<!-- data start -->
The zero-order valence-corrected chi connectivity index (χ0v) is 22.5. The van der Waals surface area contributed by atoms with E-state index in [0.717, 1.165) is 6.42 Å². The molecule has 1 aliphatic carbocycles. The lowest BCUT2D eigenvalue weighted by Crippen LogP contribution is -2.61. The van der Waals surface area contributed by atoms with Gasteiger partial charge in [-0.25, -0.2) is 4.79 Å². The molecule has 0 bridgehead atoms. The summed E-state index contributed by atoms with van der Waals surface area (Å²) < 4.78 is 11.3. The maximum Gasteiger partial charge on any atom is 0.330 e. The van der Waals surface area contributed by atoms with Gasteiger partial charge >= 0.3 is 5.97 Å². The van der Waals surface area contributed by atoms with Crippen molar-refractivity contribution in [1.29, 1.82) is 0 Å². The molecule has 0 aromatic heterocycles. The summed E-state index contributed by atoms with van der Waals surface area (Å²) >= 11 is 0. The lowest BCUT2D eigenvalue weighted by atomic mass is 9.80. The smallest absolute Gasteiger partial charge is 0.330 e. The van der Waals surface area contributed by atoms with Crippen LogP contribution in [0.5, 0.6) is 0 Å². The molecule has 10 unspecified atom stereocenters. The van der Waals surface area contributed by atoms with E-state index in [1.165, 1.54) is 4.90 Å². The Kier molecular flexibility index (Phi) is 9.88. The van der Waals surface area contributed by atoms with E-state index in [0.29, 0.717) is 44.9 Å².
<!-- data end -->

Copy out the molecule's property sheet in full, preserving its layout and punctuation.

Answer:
The zero-order valence-corrected chi connectivity index (χ0v) is 22.5. The van der Waals surface area contributed by atoms with E-state index in [0.717, 1.165) is 6.42 Å². The molecule has 1 aliphatic carbocycles. The lowest BCUT2D eigenvalue weighted by Crippen LogP contribution is -2.61. The van der Waals surface area contributed by atoms with Gasteiger partial charge in [-0.25, -0.2) is 4.79 Å². The molecule has 0 bridgehead atoms. The summed E-state index contributed by atoms with van der Waals surface area (Å²) < 4.78 is 11.3. The maximum Gasteiger partial charge on any atom is 0.330 e. The van der Waals surface area contributed by atoms with Gasteiger partial charge >= 0.3 is 5.97 Å². The van der Waals surface area contributed by atoms with Crippen molar-refractivity contribution in [1.29, 1.82) is 0 Å². The molecule has 0 aromatic heterocycles. The summed E-state index contributed by atoms with van der Waals surface area (Å²) >= 11 is 0. The lowest BCUT2D eigenvalue weighted by atomic mass is 9.80. The smallest absolute Gasteiger partial charge is 0.330 e. The van der Waals surface area contributed by atoms with Crippen LogP contribution in [0.5, 0.6) is 0 Å². The molecule has 10 unspecified atom stereocenters. The van der Waals surface area contributed by atoms with E-state index in [1.165, 1.54) is 4.90 Å². The Kier molecular flexibility index (Phi) is 9.88. The van der Waals surface area contributed by atoms with E-state index in [0.29, 0.717) is 44.9 Å².